Predictors for Developing Severe Myalgic Encephalomyelitis/Chronic Fatigue Syndrome following Infectious Mononucleosis
Leonard A Jason1*, Joseph Cotler1, Mohammed F Islam1, Jacob Furst2, Ben Z Katz3
1Center for Community Research, DePaul University, Chicago, IL 60614, USA. Emails: Leonard Jason: firstname.lastname@example.org; Joseph Cotler: email@example.com; Mohammed Islam: firstname.lastname@example.org;
2The College of Computing and Digital Media, DePaul University, Chicago, IL 60614, USA. Email: Jacob Furst: email@example.com;
3Northwestern University Feinberg School of Medicine, Department of Pediatrics, Chicago, 60611 USA. Email: Ben Z Katz: firstname.lastname@example.org;
Background: About 10% of individuals who contract infectious mononucleosis (IM) have symptoms 6 months later that meet criteria for myalgic encephalomyelitis/chronic fatigue syndrome (ME/CFS). Our study for the first time examined whether it is possible to predict who will develop ME/CFS following IM.
Methods: We have reported on a prospectively recruited cohort of 4,501 college students, of which 238 (5.3%) developed IM. Those who developed IM were followed-up at six months to determine whether they recovered or met criteria for ME/CFS. The present study focuses on 48 students who after six months had a diagnosis of ME/CFS, and a matched control group of 58 students who had no further symptoms after their IM. All of these 106 students had data at baseline (at least 6 weeks prior to the development of IM), when experiencing IM, and 6 months following IM. Of those who did not recover from IM, there were two groups: 30 were classified as ME/CFS and 18 were classified as severe ME/CFS. We measured the results of 7 questionnaires, physical examination findings, the severity of mononucleosis and cytokine analyses at baseline (pre-illness) and at the time of IM. We examined predictors (e.g., pre-illness variables as well as variables at onset of IM) of those who developed ME/CFS and severe ME/CFS following IM.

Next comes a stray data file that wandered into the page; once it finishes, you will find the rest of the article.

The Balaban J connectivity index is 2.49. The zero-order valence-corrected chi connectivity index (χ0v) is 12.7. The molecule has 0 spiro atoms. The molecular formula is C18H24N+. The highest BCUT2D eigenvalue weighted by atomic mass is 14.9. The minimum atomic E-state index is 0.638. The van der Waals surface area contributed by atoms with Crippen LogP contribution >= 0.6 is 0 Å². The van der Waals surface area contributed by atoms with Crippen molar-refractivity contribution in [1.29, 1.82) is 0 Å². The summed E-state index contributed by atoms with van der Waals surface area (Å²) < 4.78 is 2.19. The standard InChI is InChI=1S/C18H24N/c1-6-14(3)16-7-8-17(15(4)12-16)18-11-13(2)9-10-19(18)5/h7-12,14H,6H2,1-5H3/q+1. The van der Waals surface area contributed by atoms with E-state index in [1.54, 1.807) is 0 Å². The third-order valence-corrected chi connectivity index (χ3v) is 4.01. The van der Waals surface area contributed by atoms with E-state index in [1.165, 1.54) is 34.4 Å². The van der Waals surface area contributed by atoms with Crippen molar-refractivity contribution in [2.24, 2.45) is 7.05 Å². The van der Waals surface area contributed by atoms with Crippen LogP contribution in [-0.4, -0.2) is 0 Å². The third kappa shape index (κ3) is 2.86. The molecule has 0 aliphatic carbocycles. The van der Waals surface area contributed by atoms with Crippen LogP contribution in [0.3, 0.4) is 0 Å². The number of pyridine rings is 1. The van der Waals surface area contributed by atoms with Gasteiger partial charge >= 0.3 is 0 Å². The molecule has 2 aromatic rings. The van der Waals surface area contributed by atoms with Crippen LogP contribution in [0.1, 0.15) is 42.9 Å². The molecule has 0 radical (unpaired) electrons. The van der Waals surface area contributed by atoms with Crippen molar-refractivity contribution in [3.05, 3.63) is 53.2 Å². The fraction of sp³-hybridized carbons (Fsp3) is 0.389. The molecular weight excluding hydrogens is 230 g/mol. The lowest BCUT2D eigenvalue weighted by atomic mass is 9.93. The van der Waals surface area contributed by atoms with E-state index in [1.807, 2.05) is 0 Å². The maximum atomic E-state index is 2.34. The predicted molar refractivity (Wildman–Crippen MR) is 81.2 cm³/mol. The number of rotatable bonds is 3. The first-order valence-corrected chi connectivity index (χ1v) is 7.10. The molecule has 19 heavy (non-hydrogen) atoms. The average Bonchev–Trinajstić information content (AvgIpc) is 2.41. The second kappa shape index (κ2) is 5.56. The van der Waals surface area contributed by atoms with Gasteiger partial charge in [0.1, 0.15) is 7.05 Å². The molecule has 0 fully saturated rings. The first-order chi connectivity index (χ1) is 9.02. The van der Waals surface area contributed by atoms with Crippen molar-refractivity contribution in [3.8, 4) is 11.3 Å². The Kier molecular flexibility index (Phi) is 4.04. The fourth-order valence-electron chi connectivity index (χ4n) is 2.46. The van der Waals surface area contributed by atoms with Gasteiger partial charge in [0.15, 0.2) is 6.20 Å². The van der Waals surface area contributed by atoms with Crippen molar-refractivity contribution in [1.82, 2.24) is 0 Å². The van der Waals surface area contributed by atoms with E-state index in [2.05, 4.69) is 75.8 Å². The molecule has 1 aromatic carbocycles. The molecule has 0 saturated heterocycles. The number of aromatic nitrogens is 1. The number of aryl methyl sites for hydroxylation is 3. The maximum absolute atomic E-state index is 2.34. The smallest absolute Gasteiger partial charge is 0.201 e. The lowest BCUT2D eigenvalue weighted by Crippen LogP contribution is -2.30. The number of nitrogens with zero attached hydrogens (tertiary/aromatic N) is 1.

Results: From analyses using receiver operating characteristic statistics, the students who had had severe gastrointestinal symptoms of stomach pain, bloating, and an irritable bowel at baseline and who also had abnormally low levels of the immune markers IL-13 and/or IL-5 at baseline, as well as severe gastrointestinal symptoms when then contracted IM, were found to have a nearly 80% chance of having severe ME/CFS persisting six months following IM.
Conclusions: Our findings are consistent with emerging literature that gastrointestinal distress and autonomic symptoms, along with several immune markers, may be implicated in the development of severe ME/CFS.DOI: 10.29245/2767-5122/2021/1.1129 View / Download Pdf
Connor A. Hernon1,2, Abduallah Elsayed3, Raphael M. Vicente4, Ariane Zamarioli4, Melissa A. Kacena3,5,6, Jonathan W. Lowery1,2,3,5,6
1Division of Biomedical Science, Marian University College of Osteopathic Medicine, Indianapolis, Indiana, USA
2Bone & Muscle Research Group, Marian University, Indianapolis, Indiana USA